From massive demonstrations to impassioned speeches, young people are poised to translate their rage and frustration into positive social change. Frankly, it’s too early to know whether this latest organizing will be an isolated moment or the foundation of a coherent movement. It feels like we are always one beat away from the next tragedy or political controversy that can both numb and distract us. Yet, it’s particularly troubling when pundits paint this newest effort as the most significant youth-led movement since the 1960’s.
The last five years have been marked by dedicated efforts of young people across the United States to demand greater accountability and recognition of the mechanisms that diminish their life chances. And we need to affirm that. Young people have harnessed the power and energy of social media, flooding our timelines with hashtags such as #BlackLivesMatter and #HandsUpDon’tShoot.
Young activists forced us to question what it means that more people seemed to be upset by Colin Kaepernick taking a knee than a 12 year-old Tamir Rice taking multiple shots. We have seen massive uprisings beginning in Ferguson and spreading to Staten Island, Cleveland and Los Angeles. On campuses in Missouri, Connecticut, California and Texas. At statehouses in Mississippi, South Carolina and Florida.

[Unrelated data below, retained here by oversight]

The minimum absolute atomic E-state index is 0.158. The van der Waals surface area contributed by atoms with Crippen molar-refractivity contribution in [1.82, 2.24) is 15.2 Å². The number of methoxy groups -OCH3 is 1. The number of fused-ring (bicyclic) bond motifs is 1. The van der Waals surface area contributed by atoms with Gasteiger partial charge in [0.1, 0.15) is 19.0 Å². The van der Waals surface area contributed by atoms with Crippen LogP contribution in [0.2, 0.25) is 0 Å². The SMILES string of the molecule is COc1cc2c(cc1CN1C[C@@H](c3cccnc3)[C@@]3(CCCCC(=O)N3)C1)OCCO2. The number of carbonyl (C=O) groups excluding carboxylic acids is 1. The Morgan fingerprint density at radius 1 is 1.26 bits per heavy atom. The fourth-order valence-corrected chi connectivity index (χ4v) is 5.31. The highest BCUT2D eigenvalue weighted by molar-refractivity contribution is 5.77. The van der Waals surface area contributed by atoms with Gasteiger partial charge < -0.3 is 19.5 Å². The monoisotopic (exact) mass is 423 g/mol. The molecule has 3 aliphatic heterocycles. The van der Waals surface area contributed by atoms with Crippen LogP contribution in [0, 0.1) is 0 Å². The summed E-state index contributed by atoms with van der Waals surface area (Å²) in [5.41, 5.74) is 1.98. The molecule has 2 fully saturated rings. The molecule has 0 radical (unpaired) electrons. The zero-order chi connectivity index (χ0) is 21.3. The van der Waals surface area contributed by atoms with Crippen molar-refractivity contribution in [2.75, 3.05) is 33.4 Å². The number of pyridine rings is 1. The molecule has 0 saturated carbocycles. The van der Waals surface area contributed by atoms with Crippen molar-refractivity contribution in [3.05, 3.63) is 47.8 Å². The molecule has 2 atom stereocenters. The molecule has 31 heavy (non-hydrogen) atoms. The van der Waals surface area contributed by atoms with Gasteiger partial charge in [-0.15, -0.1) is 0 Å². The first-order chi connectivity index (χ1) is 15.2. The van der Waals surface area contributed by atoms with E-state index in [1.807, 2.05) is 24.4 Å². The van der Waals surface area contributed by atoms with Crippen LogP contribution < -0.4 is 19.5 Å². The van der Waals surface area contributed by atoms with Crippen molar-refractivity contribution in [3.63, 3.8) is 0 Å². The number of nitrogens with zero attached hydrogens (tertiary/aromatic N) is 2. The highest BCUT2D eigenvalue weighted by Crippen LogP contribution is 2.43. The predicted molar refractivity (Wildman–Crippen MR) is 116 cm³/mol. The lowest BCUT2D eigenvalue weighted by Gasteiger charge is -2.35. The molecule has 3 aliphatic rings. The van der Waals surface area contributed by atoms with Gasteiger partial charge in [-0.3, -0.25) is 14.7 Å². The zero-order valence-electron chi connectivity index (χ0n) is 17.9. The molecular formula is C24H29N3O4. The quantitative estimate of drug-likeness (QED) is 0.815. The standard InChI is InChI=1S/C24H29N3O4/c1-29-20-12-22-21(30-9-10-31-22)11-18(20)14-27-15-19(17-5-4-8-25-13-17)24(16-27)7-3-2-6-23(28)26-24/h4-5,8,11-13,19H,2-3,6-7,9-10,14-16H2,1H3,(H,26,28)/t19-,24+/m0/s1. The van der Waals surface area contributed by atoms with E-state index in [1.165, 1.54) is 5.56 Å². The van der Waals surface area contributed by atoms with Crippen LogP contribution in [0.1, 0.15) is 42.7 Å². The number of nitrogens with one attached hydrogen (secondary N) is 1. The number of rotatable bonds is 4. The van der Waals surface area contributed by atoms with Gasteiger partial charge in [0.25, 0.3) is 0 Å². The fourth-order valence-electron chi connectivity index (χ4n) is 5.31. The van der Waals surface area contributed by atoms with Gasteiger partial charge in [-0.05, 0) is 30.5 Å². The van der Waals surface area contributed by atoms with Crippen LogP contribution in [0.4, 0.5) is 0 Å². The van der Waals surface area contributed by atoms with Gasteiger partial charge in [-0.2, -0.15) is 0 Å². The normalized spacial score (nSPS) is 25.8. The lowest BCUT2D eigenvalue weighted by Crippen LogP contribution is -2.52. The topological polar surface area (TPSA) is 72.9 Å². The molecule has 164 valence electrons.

The Dream Defenders organization was founded to tackle Florida’s Stand Your Ground law that led to the deaths of Jordan Davis and Trayvon Martin. In 2013, the group held a 31-day demonstration at the state capitol to highlight ongoing concerns about racial profiling and injustice. They argued that the future of young people in the Sunshine State was contingent upon a collective commitment to protecting and affirming their worth. And yet, many youth activists have been vilified as troublemakers rather than change agents.
Young people have the power of revolution at their fingertips. They have greater access to technology than any other generation. Our coverage of and reaction to this latest student organizing, not just in Florida but across the United States, must acknowledge that movements don’t occur in a vacuum. They are inspired by, formed through, and channeled via the efforts of those who come before.
Pointing out these differences in no way takes away from the brave actions of Parkland students and their allies. Quite the contrary. It is an affirmation that we need to address the myriad ways students are organizing to demand change, even when that organizing doesn’t fit our model of respectable civic engagement. From Parkland to Pullman, young people will be America’s saving grace.
Dr. Khalilah L. Brown-Dean is an associate professor of Political Science at Quinnipiac University, where she writes about American Politics, political psychology and public policy. You can follow her on Twitter @KBDPHD.